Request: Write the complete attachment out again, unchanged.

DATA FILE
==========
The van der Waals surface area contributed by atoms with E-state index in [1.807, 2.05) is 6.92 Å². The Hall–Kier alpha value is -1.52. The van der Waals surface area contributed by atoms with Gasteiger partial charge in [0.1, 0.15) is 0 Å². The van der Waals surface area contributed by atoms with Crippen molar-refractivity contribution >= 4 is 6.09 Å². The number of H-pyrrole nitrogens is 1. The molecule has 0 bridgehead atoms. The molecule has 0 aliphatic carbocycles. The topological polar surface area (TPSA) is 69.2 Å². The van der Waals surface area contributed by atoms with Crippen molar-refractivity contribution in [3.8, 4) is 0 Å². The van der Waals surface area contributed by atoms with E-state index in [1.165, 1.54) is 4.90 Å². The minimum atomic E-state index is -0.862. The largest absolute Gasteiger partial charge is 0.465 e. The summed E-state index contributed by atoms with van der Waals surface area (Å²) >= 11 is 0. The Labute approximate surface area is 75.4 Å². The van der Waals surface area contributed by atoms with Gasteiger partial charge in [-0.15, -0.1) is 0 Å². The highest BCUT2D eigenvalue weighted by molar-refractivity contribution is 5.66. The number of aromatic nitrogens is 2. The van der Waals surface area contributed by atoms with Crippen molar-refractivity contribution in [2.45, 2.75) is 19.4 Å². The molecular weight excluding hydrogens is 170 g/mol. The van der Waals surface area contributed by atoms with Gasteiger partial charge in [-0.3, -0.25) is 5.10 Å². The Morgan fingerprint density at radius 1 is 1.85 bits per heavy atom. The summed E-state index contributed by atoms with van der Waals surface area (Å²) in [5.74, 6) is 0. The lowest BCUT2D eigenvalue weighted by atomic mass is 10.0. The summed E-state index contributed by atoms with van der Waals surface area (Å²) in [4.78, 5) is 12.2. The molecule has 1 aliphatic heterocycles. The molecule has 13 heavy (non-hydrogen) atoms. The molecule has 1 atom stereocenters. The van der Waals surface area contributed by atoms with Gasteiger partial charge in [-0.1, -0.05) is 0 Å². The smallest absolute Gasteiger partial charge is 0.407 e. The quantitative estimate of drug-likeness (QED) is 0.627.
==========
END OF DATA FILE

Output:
The van der Waals surface area contributed by atoms with E-state index in [1.807, 2.05) is 6.92 Å². The Hall–Kier alpha value is -1.52. The van der Waals surface area contributed by atoms with Gasteiger partial charge in [0.1, 0.15) is 0 Å². The van der Waals surface area contributed by atoms with Crippen molar-refractivity contribution >= 4 is 6.09 Å². The number of H-pyrrole nitrogens is 1. The molecule has 0 bridgehead atoms. The molecule has 0 aliphatic carbocycles. The topological polar surface area (TPSA) is 69.2 Å². The van der Waals surface area contributed by atoms with Crippen molar-refractivity contribution in [3.8, 4) is 0 Å². The van der Waals surface area contributed by atoms with E-state index in [1.165, 1.54) is 4.90 Å². The minimum atomic E-state index is -0.862. The largest absolute Gasteiger partial charge is 0.465 e. The summed E-state index contributed by atoms with van der Waals surface area (Å²) >= 11 is 0. The Labute approximate surface area is 75.4 Å². The van der Waals surface area contributed by atoms with Gasteiger partial charge in [-0.15, -0.1) is 0 Å². The highest BCUT2D eigenvalue weighted by molar-refractivity contribution is 5.66. The number of aromatic nitrogens is 2. The van der Waals surface area contributed by atoms with Crippen molar-refractivity contribution in [2.45, 2.75) is 19.4 Å². The molecular weight excluding hydrogens is 170 g/mol. The van der Waals surface area contributed by atoms with Gasteiger partial charge in [-0.3, -0.25) is 5.10 Å². The Morgan fingerprint density at radius 1 is 1.85 bits per heavy atom. The summed E-state index contributed by atoms with van der Waals surface area (Å²) in [5.74, 6) is 0. The lowest BCUT2D eigenvalue weighted by atomic mass is 10.0. The summed E-state index contributed by atoms with van der Waals surface area (Å²) in [4.78, 5) is 12.2. The molecule has 1 aliphatic heterocycles. The molecule has 13 heavy (non-hydrogen) atoms. The molecule has 1 atom stereocenters. The van der Waals surface area contributed by atoms with Gasteiger partial charge in [-0.1, -0.05) is 0 Å². The smallest absolute Gasteiger partial charge is 0.407 e. The quantitative estimate of drug-likeness (QED) is 0.627.